It’s a little gooey, a little gross, and oh-so important for maintaining a healthy oral environment. It’s saliva, that wet stuff that flows through your mouth throughout the day and, although we take it for granted, spit is full of surprises. Saliva changes constantly, helps you perform a wide array of vital activities, and even repairs minor tooth damage.
What is Saliva Made of?
It’s probably no surprise that human saliva is comprised of 99.5% water. What is surprising is the complexity of the remaining .5%. In addition to water, saliva contains a wealth of electrolytes like sodium, potassium, and magnesium; mucus; antimicrobials like hydrogen peroxide; and a host of different enzymes. The average human produces approximately three-quarters to one and a half liters of saliva per day. Yet, for as much as you salivate during the day, saliva production drops to almost nothing when you fall asleep. Produced primarily by the submandibular gland and, to a lesser degree, the parotid gland, the viscosity and chemical composition of your saliva fluctuates throughout the day and in response to different activities.
What Does Saliva Do?
Sure, saliva makes kissing more fun and it makes your teeth look shiny, but it also serves a number of vital biological functions that maintain a healthy mouth and a healthy body:
- Covers the soft oral tissue, protecting them from damage that could occur as a result of eating and speaking.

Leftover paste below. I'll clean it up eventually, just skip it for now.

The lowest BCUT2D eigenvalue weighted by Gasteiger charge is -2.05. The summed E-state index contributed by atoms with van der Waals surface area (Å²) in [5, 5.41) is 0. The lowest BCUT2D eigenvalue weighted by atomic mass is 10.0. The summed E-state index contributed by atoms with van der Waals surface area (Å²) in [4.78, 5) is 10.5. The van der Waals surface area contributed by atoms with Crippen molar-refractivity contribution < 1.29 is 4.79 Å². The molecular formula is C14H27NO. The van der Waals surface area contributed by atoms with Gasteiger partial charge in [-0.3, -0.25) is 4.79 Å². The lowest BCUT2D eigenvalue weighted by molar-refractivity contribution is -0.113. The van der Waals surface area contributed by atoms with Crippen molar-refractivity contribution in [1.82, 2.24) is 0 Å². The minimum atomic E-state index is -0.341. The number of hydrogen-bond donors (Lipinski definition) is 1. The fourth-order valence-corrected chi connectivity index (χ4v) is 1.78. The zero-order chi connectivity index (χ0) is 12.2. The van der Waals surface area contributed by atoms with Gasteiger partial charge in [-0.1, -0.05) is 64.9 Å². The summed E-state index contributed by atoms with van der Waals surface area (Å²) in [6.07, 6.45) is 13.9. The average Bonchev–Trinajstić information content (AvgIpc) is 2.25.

- Certain enzymes in the saliva serve a pre-digestive role by breaking down simple sugars and fats before they pass through the GI tract.
- Enhance taste by carrying chemicals responsible to the taste receptors on the tongue.
- Cleans the mouth by controlling populations of oral bacteria, washing away food particles and dead cells, neutralizing oral acids by maintaining an average pH of 6.2-7.4, and remineralizing tooth enamel after eating.
The Dangers Dry Mouth
You know the way your mouth feels after you wake up in the morning? It’s parched, a little crusty, and even swallowing or speaking feels uncomfortable. That’s dry mouth, known clinically as xerostomia, and it can lead to some serious oral health problems if it becomes a chronic issue. Without proper salivation, plaque, food, and bacteria build up and dramatically increase the risk for tooth decay and gum disease. Eating drier foods (like lean meat or bread) becomes nearly impossible without saliva to moisten and aid in swallowing and many people with chronic dry mouth report a reduction in tasting ability. Staying hydrated is the best way to prevent incidental dry mouth. People taking medication that causes dry mouth or who have a medical condition that inhibits proper salivation (like diabetes or Sjogren’s disease) often have to use artificial saliva or medicines that stimulate saliva production.
About Shawn Hofkes, DDS
With advanced training in oral and maxillofacial surgery and certification in oral and IV sedation, Shawn Hofkes, DDS performs advanced dentistry from our state-of-the-art dentist office in Cerritos, CA. To schedule your appointment or consultation with Dr. Hofkes, contact us today. We proudly serve patients of all ages from Cerritos, Lakewood, Long Beach, Buena Park, and all surrounding communities.